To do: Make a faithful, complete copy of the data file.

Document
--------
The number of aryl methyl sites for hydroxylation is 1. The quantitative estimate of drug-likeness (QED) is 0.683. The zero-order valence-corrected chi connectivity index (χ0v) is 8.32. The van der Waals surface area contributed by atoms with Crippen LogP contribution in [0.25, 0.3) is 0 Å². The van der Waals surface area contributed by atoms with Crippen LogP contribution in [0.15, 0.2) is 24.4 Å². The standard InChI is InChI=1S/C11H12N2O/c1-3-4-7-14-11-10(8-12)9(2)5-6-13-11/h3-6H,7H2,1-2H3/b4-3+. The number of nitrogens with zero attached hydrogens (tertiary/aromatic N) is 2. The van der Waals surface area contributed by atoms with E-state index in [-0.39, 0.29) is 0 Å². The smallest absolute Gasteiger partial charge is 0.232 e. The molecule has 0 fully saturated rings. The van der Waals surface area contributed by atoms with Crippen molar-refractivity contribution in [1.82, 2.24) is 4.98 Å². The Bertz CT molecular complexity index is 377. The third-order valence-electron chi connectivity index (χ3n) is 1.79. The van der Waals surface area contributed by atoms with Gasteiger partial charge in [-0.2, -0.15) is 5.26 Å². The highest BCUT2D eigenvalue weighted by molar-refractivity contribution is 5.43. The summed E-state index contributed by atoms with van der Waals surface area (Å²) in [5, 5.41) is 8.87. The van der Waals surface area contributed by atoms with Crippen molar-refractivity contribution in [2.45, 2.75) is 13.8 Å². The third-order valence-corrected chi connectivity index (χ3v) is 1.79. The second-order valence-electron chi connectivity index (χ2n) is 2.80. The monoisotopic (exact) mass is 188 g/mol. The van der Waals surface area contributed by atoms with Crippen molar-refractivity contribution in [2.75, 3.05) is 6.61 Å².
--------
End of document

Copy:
The number of aryl methyl sites for hydroxylation is 1. The quantitative estimate of drug-likeness (QED) is 0.683. The zero-order valence-corrected chi connectivity index (χ0v) is 8.32. The van der Waals surface area contributed by atoms with Crippen LogP contribution in [0.25, 0.3) is 0 Å². The van der Waals surface area contributed by atoms with Crippen LogP contribution in [0.15, 0.2) is 24.4 Å². The standard InChI is InChI=1S/C11H12N2O/c1-3-4-7-14-11-10(8-12)9(2)5-6-13-11/h3-6H,7H2,1-2H3/b4-3+. The number of nitrogens with zero attached hydrogens (tertiary/aromatic N) is 2. The van der Waals surface area contributed by atoms with E-state index in [-0.39, 0.29) is 0 Å². The smallest absolute Gasteiger partial charge is 0.232 e. The molecule has 0 fully saturated rings. The van der Waals surface area contributed by atoms with Crippen molar-refractivity contribution in [1.82, 2.24) is 4.98 Å². The Bertz CT molecular complexity index is 377. The third-order valence-electron chi connectivity index (χ3n) is 1.79. The van der Waals surface area contributed by atoms with Gasteiger partial charge in [-0.2, -0.15) is 5.26 Å². The highest BCUT2D eigenvalue weighted by molar-refractivity contribution is 5.43. The summed E-state index contributed by atoms with van der Waals surface area (Å²) in [5, 5.41) is 8.87. The van der Waals surface area contributed by atoms with Crippen molar-refractivity contribution in [2.45, 2.75) is 13.8 Å². The third-order valence-corrected chi connectivity index (χ3v) is 1.79. The second-order valence-electron chi connectivity index (χ2n) is 2.80. The monoisotopic (exact) mass is 188 g/mol. The van der Waals surface area contributed by atoms with Crippen molar-refractivity contribution in [2.75, 3.05) is 6.61 Å².